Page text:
Majolica designates Italian tin-glazed pottery dating from the Renaissance. The name is thought to come from the medieval Italian word for Majorca, an island on the route for ships bringing Hispano-Moresque wares from Valencia to Italy. Moorish potters from Majorca are reputed to have worked in Sicily and it has been suggested that their wares reached the Italian mainland from Caltagirone An alternative explanation of the name is that it comes from the Spanish term obra de Malaga, denoting “[imported] wares from Malaga”.
During the Renaissance, the term maiolica referred solely to lusterware, including both Italian-made and Spanish imports, but eventually the term came to be used when describing ceramics made in Italy, lustered or not, of tin-glazed earthenware. With the Spanish conquest of Mexico, tin-glazed maiolica wares came to be produced in the Valley of Mexico as early as 1540, at first in imitation of tin-glazed pottery imported from Seville.
Tin glaze gives makers a brilliant white, opaque surface to paint over. The colours are applied as metallic oxides or as fritted underglazes, to the unfired glaze, which absorbs pigment like fresco, making errors impossible to fix, but preserving the brilliant colors of the Renaissance in a way that paintings cannot. The entire surface is then covered with a thin clear glaze that protects the underglazes and gives them a brilliant color. The Maiolica thus requires a second firing, and in the case of lustred wares, yet a third, at a lower temperature. Kilns required wood, only to be found on hillsides, at ever higher altitudes, and a source of suitable clay. Materials for glazes usually had to be imported. The fifteenth-century wares that initiated maiolica as an artform were the product of a long technical evolution, in which medieval lead-glazed wares were improved by the addition of tin oxides, under the initial influence of Islamic wares imported through Sicily. Such archaic wares are sometimes dubbed “proto-maiolica”.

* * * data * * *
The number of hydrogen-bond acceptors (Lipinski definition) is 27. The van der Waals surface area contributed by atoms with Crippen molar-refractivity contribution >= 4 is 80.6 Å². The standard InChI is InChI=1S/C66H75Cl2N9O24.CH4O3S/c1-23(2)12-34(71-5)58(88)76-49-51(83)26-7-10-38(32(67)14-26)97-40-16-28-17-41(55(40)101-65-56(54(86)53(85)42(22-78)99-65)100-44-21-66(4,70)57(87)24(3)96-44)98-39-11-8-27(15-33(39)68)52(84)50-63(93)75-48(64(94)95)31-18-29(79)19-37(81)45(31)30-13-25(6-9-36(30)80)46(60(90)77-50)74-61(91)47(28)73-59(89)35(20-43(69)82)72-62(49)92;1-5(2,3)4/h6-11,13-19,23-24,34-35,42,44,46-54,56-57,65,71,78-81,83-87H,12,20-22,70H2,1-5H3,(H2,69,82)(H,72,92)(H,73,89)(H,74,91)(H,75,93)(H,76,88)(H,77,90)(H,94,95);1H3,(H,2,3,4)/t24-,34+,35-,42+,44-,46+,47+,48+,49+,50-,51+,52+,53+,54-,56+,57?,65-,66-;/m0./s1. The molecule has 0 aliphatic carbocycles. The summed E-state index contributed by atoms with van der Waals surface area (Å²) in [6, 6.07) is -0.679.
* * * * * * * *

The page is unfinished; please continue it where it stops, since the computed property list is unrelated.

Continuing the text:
During the later fourteenth century the limited palette of colours was expanded from the traditional manganese purple and copper green to embrace cobalt blue, antimony yellow and iron-oxide orange. Sgraffito wares were also produced, in which the white tin-oxide slip was decoratively scratched to produce a design from the revealed body of the ware: sgraffito wasters excavated at kilns in Bacchereto and Montelupo as well as at Florence show that such wares were produced more widely than at Perugia and Città di Castello, their traditional attributions.
Here we are offer a rare and beautiful pair of outstanding Spanish Cascades Harlequins. These two stand at 11.5 inches tall and 6.5 inches wide and 4 inches deep. Each is signed with CASCADES and MADE IN SPAIN in green on the base and in perfect condition.
Antique Porcelain & Pottery